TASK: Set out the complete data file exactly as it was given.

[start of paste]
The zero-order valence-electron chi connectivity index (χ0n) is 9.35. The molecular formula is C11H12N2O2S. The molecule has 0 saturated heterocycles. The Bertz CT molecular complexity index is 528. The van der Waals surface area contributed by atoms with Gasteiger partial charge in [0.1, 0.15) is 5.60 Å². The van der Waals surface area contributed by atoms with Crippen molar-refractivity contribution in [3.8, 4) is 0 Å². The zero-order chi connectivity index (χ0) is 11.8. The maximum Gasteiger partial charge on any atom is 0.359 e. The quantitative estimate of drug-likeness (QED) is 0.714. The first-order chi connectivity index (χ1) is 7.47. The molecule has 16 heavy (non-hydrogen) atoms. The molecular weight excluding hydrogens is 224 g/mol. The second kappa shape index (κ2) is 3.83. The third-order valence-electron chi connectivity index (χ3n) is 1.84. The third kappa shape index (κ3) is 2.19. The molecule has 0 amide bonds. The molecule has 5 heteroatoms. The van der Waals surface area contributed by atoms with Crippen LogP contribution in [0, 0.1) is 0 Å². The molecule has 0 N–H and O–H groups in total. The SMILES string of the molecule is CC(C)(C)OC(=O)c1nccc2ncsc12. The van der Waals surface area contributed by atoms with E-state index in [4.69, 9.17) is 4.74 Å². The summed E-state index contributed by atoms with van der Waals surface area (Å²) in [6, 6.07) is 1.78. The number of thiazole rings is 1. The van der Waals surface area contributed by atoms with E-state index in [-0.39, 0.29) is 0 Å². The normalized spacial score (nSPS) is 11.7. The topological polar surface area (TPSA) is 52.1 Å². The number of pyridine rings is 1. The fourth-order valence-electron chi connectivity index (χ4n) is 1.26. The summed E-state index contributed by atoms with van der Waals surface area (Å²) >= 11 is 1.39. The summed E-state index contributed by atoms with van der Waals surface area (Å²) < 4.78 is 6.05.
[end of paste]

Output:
The zero-order valence-electron chi connectivity index (χ0n) is 9.35. The molecular formula is C11H12N2O2S. The molecule has 0 saturated heterocycles. The Bertz CT molecular complexity index is 528. The van der Waals surface area contributed by atoms with Gasteiger partial charge in [0.1, 0.15) is 5.60 Å². The van der Waals surface area contributed by atoms with Crippen molar-refractivity contribution in [3.8, 4) is 0 Å². The zero-order chi connectivity index (χ0) is 11.8. The maximum Gasteiger partial charge on any atom is 0.359 e. The quantitative estimate of drug-likeness (QED) is 0.714. The first-order chi connectivity index (χ1) is 7.47. The molecule has 16 heavy (non-hydrogen) atoms. The molecular weight excluding hydrogens is 224 g/mol. The second kappa shape index (κ2) is 3.83. The third-order valence-electron chi connectivity index (χ3n) is 1.84. The third kappa shape index (κ3) is 2.19. The molecule has 0 amide bonds. The molecule has 5 heteroatoms. The van der Waals surface area contributed by atoms with Crippen LogP contribution in [0, 0.1) is 0 Å². The molecule has 0 N–H and O–H groups in total. The SMILES string of the molecule is CC(C)(C)OC(=O)c1nccc2ncsc12. The van der Waals surface area contributed by atoms with E-state index in [4.69, 9.17) is 4.74 Å². The summed E-state index contributed by atoms with van der Waals surface area (Å²) in [6, 6.07) is 1.78. The number of thiazole rings is 1. The van der Waals surface area contributed by atoms with E-state index in [-0.39, 0.29) is 0 Å². The normalized spacial score (nSPS) is 11.7. The topological polar surface area (TPSA) is 52.1 Å². The number of pyridine rings is 1. The fourth-order valence-electron chi connectivity index (χ4n) is 1.26. The summed E-state index contributed by atoms with van der Waals surface area (Å²) >= 11 is 1.39. The summed E-state index contributed by atoms with van der Waals surface area (Å²) < 4.78 is 6.05.